Release Date: October 3rd, 2017
Rated: M for Mature
Developer: TellTale Games
Producer: TellTale Games
Genre: Point and Click, Narrative Focus
Platform: Xbox One (played and reviewed), Playstation 4, PC
Inevitably, every series ends up having an episode cramming in tons of exposition to set up the hooks necessary for the narrative. It is easy arguing that the pilot episode should be shouldering the majority of the slack because it has the responsibility of defining the protagonist, antagonist, and relationships between characters. Yet, without failure, pilot episodes often result in serving little bits of exposition in order to build up mystery surrounding the plot to entice players to keep playing. As a result, the next several episodes begin shouldering the responsibility of the exposition dump, with writers having the impossible task of balancing the exposition dump with forward narrative movement. Specifically for TellTale video games, consisting of five short episodes, the second and third episodes are the ones pulling the slack.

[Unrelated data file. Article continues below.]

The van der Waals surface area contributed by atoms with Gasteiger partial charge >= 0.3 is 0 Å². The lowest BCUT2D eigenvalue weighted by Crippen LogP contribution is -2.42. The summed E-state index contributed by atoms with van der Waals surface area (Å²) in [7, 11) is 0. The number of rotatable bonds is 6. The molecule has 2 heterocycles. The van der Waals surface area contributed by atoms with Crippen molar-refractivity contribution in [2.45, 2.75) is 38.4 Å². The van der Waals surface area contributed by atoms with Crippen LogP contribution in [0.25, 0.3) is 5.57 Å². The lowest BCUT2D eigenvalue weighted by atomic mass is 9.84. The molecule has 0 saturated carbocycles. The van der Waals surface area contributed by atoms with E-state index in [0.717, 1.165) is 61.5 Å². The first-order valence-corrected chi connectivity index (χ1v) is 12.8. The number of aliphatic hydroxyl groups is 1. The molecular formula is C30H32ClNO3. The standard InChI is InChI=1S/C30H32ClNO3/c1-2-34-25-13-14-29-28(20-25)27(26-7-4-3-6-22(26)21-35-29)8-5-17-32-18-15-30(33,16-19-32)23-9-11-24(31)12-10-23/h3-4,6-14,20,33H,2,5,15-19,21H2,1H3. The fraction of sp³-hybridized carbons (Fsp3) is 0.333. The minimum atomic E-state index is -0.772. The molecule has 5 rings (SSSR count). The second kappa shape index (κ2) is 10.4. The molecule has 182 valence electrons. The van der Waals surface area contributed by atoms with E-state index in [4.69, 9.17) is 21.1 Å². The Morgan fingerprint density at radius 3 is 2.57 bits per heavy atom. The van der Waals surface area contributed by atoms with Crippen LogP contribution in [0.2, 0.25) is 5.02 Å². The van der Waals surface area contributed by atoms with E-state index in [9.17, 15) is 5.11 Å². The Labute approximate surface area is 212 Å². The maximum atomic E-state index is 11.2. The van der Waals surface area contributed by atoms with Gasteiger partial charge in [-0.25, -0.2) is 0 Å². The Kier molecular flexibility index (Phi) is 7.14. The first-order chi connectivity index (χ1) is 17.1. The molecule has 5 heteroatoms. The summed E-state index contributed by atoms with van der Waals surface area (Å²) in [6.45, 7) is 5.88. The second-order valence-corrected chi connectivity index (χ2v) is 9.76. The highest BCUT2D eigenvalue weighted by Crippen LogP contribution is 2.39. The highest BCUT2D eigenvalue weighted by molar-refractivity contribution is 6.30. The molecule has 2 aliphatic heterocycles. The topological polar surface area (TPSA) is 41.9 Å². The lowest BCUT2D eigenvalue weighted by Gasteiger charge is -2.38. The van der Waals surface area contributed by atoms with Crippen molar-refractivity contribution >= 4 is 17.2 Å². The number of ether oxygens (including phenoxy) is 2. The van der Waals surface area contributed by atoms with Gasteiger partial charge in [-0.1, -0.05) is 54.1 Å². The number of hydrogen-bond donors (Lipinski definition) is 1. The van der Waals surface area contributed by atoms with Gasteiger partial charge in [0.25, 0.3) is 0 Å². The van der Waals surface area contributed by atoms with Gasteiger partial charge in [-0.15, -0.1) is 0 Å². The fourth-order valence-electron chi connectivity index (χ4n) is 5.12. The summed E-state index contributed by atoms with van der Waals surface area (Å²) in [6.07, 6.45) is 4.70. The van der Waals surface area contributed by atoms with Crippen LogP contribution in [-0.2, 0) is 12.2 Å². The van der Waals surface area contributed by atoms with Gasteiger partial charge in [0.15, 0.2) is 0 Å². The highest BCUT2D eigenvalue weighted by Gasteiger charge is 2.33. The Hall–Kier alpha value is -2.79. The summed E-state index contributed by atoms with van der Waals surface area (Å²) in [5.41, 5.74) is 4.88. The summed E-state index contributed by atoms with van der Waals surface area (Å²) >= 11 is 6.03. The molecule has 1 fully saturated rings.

Therefore, it’s really no surprise that Episode 2: The Pact does a lot of stumbling while also remaining a solid entry into Batman: An Enemy Within. The pacing of this episode feels very disjointed, with some places stalling in narrative movement and others throttling full speed ahead. As a result, the writing begins feeling like it loses steam, providing some awkward dialogue sequences and choices. A lot of the tension that’s built examining the dynamic between Amanda Waller, Batman/Bruce Wayne, and Jim Gordon also begins losing steam in the back and forth pull as a result of the big revelation at the end of Episode 1: The Enigma. With the shift of perspective focusing more on Bruce Wayne and less of Batman, there’s a sense of inconsistency and unease with handling his character. There’s parts Batman: The Animated Series and parts TellTale that are not meshing as well as intended. All of it surrounds a very simple reason.